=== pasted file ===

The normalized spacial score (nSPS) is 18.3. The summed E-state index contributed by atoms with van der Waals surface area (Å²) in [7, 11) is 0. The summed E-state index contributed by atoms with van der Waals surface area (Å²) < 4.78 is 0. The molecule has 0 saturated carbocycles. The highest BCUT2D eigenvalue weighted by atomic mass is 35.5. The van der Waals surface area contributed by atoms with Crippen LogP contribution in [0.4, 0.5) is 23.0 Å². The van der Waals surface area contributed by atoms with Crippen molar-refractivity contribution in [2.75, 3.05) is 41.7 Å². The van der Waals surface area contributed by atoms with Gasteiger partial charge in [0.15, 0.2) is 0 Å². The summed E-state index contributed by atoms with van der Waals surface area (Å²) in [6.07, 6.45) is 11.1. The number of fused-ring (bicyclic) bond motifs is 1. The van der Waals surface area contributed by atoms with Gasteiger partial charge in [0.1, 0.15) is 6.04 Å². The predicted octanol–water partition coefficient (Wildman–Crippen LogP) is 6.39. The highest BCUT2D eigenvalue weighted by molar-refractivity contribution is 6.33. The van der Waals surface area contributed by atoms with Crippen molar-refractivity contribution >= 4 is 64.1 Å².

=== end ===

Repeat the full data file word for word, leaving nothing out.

The normalized spacial score (nSPS) is 18.3. The summed E-state index contributed by atoms with van der Waals surface area (Å²) in [7, 11) is 0. The summed E-state index contributed by atoms with van der Waals surface area (Å²) < 4.78 is 0. The molecule has 0 saturated carbocycles. The highest BCUT2D eigenvalue weighted by atomic mass is 35.5. The van der Waals surface area contributed by atoms with Crippen LogP contribution in [0.4, 0.5) is 23.0 Å². The van der Waals surface area contributed by atoms with Crippen molar-refractivity contribution in [2.75, 3.05) is 41.7 Å². The van der Waals surface area contributed by atoms with Gasteiger partial charge in [0.15, 0.2) is 0 Å². The summed E-state index contributed by atoms with van der Waals surface area (Å²) in [6.07, 6.45) is 11.1. The number of fused-ring (bicyclic) bond motifs is 1. The van der Waals surface area contributed by atoms with Gasteiger partial charge in [0.1, 0.15) is 6.04 Å². The predicted octanol–water partition coefficient (Wildman–Crippen LogP) is 6.39. The highest BCUT2D eigenvalue weighted by molar-refractivity contribution is 6.33. The van der Waals surface area contributed by atoms with Crippen molar-refractivity contribution >= 4 is 64.1 Å².